Friday, January 15, 2010
Magma - Attahk
Stan Brakhage - "The Test of Time" radio broadcasts (from ubu.com)
Lou Reed - Legendary Hearts (listen)
Generationals - Con Law (listen)
Magma is the kind of thing I like at it most egregious: lunatics whose particular exultation is so out there they need to invent a new language (Kobaïan) to say it in and push the boundaries of an already ridiculous genre (progressive rock) to express it. Thanks, Shelby, for bringing them up.
Lou Reed's "regular schmuck" records - Legendary Hearts, New Sensations, New York - are also the kind of thing I like at their most open, where a wildman touches foot on the same soil as us mortals and relates the relateable for a change. Thanks, Blurt, for reviewing it. Also, check out this excellent Perfect Sound Forever article about Reed's neglected records.
But, truth be told, these old Stan Brakhage radio shows hidden deep in the culture wells at ubu.web punch my button like nothing else lately. These are the best podcasts ever made, except they were made for the radio in 1982, listened to by about 13 people I expect, approximately the same audience population with which I've shared his abstract films. For us 13, though, Brakhage holds elusive, electric genius in his hands like Prometheus does a burning branch. These radio recording are like Prometheus walking up as you fumble with your lighter and saying "Let me get that for you."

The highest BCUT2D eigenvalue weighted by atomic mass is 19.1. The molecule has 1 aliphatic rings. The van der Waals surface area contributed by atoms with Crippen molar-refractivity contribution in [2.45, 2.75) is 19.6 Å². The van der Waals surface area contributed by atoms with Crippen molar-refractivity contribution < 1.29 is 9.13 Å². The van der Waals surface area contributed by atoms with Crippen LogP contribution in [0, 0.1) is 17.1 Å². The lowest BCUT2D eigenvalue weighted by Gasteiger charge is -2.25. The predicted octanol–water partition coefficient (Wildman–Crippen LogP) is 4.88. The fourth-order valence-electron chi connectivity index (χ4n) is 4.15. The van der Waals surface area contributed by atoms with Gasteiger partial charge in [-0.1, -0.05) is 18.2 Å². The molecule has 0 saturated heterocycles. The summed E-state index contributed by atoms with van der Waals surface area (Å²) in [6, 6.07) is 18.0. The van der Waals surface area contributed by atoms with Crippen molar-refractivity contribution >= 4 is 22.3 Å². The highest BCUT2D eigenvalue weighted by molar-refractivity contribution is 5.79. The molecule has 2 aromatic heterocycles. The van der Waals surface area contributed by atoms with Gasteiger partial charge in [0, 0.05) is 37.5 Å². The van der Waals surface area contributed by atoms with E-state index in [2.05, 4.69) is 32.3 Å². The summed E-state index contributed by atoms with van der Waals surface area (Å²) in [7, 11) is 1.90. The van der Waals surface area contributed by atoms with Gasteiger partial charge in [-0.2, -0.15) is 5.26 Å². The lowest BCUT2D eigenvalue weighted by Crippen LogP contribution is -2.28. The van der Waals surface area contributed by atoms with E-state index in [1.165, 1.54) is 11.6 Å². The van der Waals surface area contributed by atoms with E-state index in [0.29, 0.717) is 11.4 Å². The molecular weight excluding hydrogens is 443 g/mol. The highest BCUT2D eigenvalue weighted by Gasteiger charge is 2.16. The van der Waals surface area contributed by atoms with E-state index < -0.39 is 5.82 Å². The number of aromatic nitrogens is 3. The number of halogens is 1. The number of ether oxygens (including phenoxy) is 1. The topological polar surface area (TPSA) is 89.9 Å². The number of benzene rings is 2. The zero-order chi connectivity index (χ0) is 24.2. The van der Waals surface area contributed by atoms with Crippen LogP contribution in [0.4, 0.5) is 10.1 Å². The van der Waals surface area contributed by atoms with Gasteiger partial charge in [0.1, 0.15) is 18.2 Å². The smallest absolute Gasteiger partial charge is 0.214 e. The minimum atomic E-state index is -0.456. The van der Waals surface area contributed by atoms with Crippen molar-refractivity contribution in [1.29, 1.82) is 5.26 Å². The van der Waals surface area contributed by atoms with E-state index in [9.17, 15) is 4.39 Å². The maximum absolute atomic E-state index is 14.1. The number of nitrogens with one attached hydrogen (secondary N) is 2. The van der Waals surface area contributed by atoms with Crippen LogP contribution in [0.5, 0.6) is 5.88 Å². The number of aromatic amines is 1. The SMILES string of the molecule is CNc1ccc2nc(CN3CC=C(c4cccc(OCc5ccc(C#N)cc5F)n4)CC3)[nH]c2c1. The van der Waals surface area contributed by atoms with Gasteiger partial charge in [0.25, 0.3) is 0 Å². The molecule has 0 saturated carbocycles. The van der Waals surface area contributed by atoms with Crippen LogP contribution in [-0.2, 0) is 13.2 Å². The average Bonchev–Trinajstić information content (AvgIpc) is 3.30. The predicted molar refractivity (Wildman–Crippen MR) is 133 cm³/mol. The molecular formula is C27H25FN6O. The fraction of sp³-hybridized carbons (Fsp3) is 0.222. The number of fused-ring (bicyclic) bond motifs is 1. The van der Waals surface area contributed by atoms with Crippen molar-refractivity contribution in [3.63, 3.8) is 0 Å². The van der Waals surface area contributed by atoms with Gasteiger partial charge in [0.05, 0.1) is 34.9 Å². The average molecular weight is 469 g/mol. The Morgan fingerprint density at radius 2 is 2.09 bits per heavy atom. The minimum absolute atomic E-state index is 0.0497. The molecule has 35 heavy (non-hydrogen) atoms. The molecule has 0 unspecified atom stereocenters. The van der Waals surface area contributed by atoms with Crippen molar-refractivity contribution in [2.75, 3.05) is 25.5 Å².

For a guy whose life's work seems to involve unshackling the visual experience from the representational, in his writing and here on the radio, Stan Brakhage is a masterful storyteller. I'm three episodes in on "The Test of Time" but already composer Edgar Varèse's wife has told him that he can sneak a smoke in the bathroom, he related a story about the origin of the flute that involves native men happily discovering that the wind blowing through the trees "scares off the women," and James Earl Jones has freaked my shit out in a harrowing recording from a Eugene O'Neill play. Thanks, WFMU's twitter account, for bringing these to my attention.
The notecard in the above photograph was found just as Brakhage was explaining how O'Neill tried to turn the tiny stage of the Provincetown Playhouse into a brain. I just noticed the name of the Generationals album in the note, so thanks, note.